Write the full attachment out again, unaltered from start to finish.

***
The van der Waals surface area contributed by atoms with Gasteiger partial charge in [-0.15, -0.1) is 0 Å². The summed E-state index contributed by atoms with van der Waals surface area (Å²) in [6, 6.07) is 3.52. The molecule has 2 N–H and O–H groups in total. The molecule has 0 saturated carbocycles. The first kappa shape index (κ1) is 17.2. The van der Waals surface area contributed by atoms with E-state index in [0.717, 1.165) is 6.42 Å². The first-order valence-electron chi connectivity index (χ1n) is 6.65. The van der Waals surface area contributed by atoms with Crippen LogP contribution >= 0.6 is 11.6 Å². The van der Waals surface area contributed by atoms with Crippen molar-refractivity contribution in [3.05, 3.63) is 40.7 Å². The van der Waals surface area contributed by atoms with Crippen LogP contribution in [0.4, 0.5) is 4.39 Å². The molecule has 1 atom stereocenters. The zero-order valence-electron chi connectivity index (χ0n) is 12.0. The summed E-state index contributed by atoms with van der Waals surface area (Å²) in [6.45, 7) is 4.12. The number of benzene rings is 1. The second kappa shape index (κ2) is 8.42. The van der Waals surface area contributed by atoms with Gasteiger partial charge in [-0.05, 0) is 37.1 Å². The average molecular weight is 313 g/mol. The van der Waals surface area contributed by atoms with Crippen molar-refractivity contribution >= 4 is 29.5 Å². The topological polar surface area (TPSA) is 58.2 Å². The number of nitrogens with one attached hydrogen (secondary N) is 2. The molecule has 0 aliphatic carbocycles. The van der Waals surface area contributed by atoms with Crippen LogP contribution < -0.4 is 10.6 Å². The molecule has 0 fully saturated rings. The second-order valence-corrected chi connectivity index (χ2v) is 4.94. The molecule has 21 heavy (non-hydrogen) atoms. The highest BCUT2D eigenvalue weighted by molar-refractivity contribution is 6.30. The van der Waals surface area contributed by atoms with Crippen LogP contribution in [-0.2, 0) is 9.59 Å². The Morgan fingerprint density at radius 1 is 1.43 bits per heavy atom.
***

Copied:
The van der Waals surface area contributed by atoms with Gasteiger partial charge in [-0.15, -0.1) is 0 Å². The summed E-state index contributed by atoms with van der Waals surface area (Å²) in [6, 6.07) is 3.52. The molecule has 2 N–H and O–H groups in total. The molecule has 0 saturated carbocycles. The first kappa shape index (κ1) is 17.2. The van der Waals surface area contributed by atoms with E-state index in [0.717, 1.165) is 6.42 Å². The first-order valence-electron chi connectivity index (χ1n) is 6.65. The van der Waals surface area contributed by atoms with Crippen LogP contribution >= 0.6 is 11.6 Å². The van der Waals surface area contributed by atoms with Crippen molar-refractivity contribution in [3.05, 3.63) is 40.7 Å². The van der Waals surface area contributed by atoms with Crippen LogP contribution in [0.4, 0.5) is 4.39 Å². The molecule has 1 atom stereocenters. The zero-order valence-electron chi connectivity index (χ0n) is 12.0. The summed E-state index contributed by atoms with van der Waals surface area (Å²) in [6.45, 7) is 4.12. The number of benzene rings is 1. The second kappa shape index (κ2) is 8.42. The van der Waals surface area contributed by atoms with Gasteiger partial charge in [-0.05, 0) is 37.1 Å². The average molecular weight is 313 g/mol. The van der Waals surface area contributed by atoms with Crippen molar-refractivity contribution >= 4 is 29.5 Å². The topological polar surface area (TPSA) is 58.2 Å². The number of nitrogens with one attached hydrogen (secondary N) is 2. The molecule has 0 aliphatic carbocycles. The van der Waals surface area contributed by atoms with Crippen LogP contribution < -0.4 is 10.6 Å². The molecule has 0 fully saturated rings. The second-order valence-corrected chi connectivity index (χ2v) is 4.94. The molecule has 21 heavy (non-hydrogen) atoms. The highest BCUT2D eigenvalue weighted by molar-refractivity contribution is 6.30. The van der Waals surface area contributed by atoms with Crippen LogP contribution in [-0.2, 0) is 9.59 Å². The Morgan fingerprint density at radius 1 is 1.43 bits per heavy atom.